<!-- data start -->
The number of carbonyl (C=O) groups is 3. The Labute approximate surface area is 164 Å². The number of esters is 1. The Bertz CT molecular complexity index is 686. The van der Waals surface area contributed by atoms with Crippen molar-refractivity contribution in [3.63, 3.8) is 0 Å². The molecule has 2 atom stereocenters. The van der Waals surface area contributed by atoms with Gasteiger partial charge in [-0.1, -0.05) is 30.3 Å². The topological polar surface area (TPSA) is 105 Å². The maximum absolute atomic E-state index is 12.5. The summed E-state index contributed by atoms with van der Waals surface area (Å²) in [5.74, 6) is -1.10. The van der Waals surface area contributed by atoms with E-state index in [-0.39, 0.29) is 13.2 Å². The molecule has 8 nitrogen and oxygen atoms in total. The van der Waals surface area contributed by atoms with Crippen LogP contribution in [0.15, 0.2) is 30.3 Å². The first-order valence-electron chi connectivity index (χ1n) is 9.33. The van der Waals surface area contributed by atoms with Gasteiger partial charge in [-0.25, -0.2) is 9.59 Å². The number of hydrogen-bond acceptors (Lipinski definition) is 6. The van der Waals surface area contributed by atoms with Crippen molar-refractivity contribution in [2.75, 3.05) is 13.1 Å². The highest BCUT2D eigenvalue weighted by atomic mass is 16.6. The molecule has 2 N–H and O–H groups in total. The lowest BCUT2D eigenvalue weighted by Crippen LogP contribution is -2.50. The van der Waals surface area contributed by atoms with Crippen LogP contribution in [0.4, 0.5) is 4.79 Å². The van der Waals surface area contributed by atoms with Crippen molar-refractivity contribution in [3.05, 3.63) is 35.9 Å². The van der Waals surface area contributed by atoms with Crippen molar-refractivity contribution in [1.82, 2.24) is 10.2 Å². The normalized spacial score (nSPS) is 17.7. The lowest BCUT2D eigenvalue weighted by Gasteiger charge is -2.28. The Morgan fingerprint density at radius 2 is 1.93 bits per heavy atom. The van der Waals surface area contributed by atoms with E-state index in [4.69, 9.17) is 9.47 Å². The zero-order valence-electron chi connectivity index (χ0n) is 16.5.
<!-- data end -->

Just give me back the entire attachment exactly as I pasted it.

The number of carbonyl (C=O) groups is 3. The Labute approximate surface area is 164 Å². The number of esters is 1. The Bertz CT molecular complexity index is 686. The van der Waals surface area contributed by atoms with Crippen molar-refractivity contribution in [3.63, 3.8) is 0 Å². The molecule has 2 atom stereocenters. The van der Waals surface area contributed by atoms with Gasteiger partial charge in [-0.1, -0.05) is 30.3 Å². The topological polar surface area (TPSA) is 105 Å². The maximum absolute atomic E-state index is 12.5. The summed E-state index contributed by atoms with van der Waals surface area (Å²) in [5.74, 6) is -1.10. The van der Waals surface area contributed by atoms with E-state index in [-0.39, 0.29) is 13.2 Å². The molecule has 8 nitrogen and oxygen atoms in total. The van der Waals surface area contributed by atoms with Crippen LogP contribution in [0.15, 0.2) is 30.3 Å². The first-order valence-electron chi connectivity index (χ1n) is 9.33. The van der Waals surface area contributed by atoms with Gasteiger partial charge in [-0.25, -0.2) is 9.59 Å². The number of hydrogen-bond acceptors (Lipinski definition) is 6. The van der Waals surface area contributed by atoms with Crippen molar-refractivity contribution in [2.75, 3.05) is 13.1 Å². The highest BCUT2D eigenvalue weighted by atomic mass is 16.6. The molecule has 2 N–H and O–H groups in total. The lowest BCUT2D eigenvalue weighted by Crippen LogP contribution is -2.50. The van der Waals surface area contributed by atoms with Crippen LogP contribution in [0.4, 0.5) is 4.79 Å². The van der Waals surface area contributed by atoms with Crippen molar-refractivity contribution in [3.05, 3.63) is 35.9 Å². The van der Waals surface area contributed by atoms with Crippen molar-refractivity contribution in [1.82, 2.24) is 10.2 Å². The normalized spacial score (nSPS) is 17.7. The lowest BCUT2D eigenvalue weighted by Gasteiger charge is -2.28. The Morgan fingerprint density at radius 2 is 1.93 bits per heavy atom. The van der Waals surface area contributed by atoms with E-state index in [4.69, 9.17) is 9.47 Å². The zero-order valence-electron chi connectivity index (χ0n) is 16.5.